I'm working on a live wallpaper that shows a pure metallic object. Since it's a live wallpaper, I can make a ton of approximations...this isn't a full blown scene in a game world. My shader only has to support this one material. People won't expect extreme detail, etc. So, for example, I don't even bother with diffuse since a pure conductive material barely has any.

So I'm trying to implement a reflective conductive surface that pulls the reflection from a cubemap representing the lighting environment. On a very basic level it looks like this:

vec3 fresnelSchlick (vec3 f0, float cosTheta)
    return mix(f0, vec3(1.0), pow(1.0 - cosTheta, 5.0));

float NdV = dot(normal, viewDir);
vec2 brdf = texture2D(u_brdf, vec2(u_roughness, NdV)).rg; // from a LUT

vec3 reflection = textureCube(u_cubemap, reflect(viewDir, normal));
gl_FragColor = reflection * (fresnelSchlick(materialColor, NdV) * brdf.x + brdf.y);

The problem with my simple math here is that the range of possible final pixel colors does not produce a proper-looking range of hues. Suppose my material color is #0050ff and the environment is monochrome white. Then all of the possible colors that could be seen are:

enter image description here

This doesn't allow for bright looking reflections at the light sources in the envmap. I found this example material render for comparison. The cubemap in the example here is close to monochrome white. But at the bright areas of the reflection, there is a lot of red component in the color.

With my limited range of colors, my object looks dull and lifeless. Can anyone point out what I'm missing in my equation?

enter image description here


1 Answer 1


This is a dirty little secret for metallic lighting: it's all about the reflections. Every good looking metallic render is actually reflecting from a complex environment. This goes for other reflective materials too, like glass and water.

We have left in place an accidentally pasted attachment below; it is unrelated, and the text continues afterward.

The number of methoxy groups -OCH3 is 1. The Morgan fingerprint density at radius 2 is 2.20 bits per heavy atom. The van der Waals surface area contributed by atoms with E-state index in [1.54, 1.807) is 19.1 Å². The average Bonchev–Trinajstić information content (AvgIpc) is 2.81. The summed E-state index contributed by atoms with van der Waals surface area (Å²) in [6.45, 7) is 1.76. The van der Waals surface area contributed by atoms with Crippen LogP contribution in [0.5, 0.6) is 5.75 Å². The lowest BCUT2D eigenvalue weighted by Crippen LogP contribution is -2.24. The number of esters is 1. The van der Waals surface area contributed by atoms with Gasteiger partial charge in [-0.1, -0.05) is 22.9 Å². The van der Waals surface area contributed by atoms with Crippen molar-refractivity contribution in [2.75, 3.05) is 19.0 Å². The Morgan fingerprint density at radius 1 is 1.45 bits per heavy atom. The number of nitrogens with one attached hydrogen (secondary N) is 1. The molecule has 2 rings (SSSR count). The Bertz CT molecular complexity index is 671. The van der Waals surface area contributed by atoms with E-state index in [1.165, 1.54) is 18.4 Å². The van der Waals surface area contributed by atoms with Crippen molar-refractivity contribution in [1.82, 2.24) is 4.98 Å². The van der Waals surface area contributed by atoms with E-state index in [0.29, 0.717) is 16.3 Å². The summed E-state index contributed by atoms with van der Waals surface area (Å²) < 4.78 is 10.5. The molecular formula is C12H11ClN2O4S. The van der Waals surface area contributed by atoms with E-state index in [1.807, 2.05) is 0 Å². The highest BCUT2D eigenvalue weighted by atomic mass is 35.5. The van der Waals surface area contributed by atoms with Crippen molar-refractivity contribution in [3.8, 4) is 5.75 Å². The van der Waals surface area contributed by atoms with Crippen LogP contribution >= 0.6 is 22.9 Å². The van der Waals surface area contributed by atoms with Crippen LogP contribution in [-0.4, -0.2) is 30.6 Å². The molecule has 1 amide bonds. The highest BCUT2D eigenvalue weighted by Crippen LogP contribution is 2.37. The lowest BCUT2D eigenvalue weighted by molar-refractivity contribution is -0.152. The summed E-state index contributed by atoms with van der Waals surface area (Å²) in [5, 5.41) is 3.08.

reflective spheres

From http://www.pauldebevec.com/Probes/

Take for example the above scene. The reflective spheres all use the same environment map (shown inset above-left), which is a room with natural lighting coming through large windows, which can be plainly seen in the reflections. The environment can be most clearly seen in the fully-reflective sphere in the back.

This makes sense if you think about it; a perfectly reflective object would have its appearance almost entirely determined by its environment (and its shape). So of course, if you have a simple, monochrome environment, your reflective object will look similarly boring.

This is why most reflective materials are showcased in a certain environment. It could be an outdoor or indoor scene or an artificial one but with distinctive lighting sources.

  • \$\begingroup\$ That partially gets me there, but I feel like there is something missing in my shader equations. With my above shader and specular color, no matter how fancy the envmap is, there will never be any red content whatsoever in the render, unlike the example pic I showed. In that example, the specular color supposedly has no red component, but the highlights are whiter than cyan...There is red in the render. \$\endgroup\$
    – TenFour04
    Aug 28, 2017 at 5:20
  • \$\begingroup\$ @TenFour04 I see; I misunderstood your example and thought that it was yours. I think they are using a HDR environment map where values can be above 100%, that's how they're getting very bright highlights. \$\endgroup\$ Aug 28, 2017 at 5:48
  • \$\begingroup\$ Gotcha. But even then there is something wrong with my math. Suppose I simulate an HDR envmap by adding *16 to my reflection line. The 0 in the R channel of the specular color will still zero out the final value. \$\endgroup\$
    – TenFour04
    Aug 28, 2017 at 19:04
  • \$\begingroup\$ @TenFour04 You don't want no red, you want no more red than blue. There's a key difference. \$\endgroup\$ Dec 8, 2017 at 17:02

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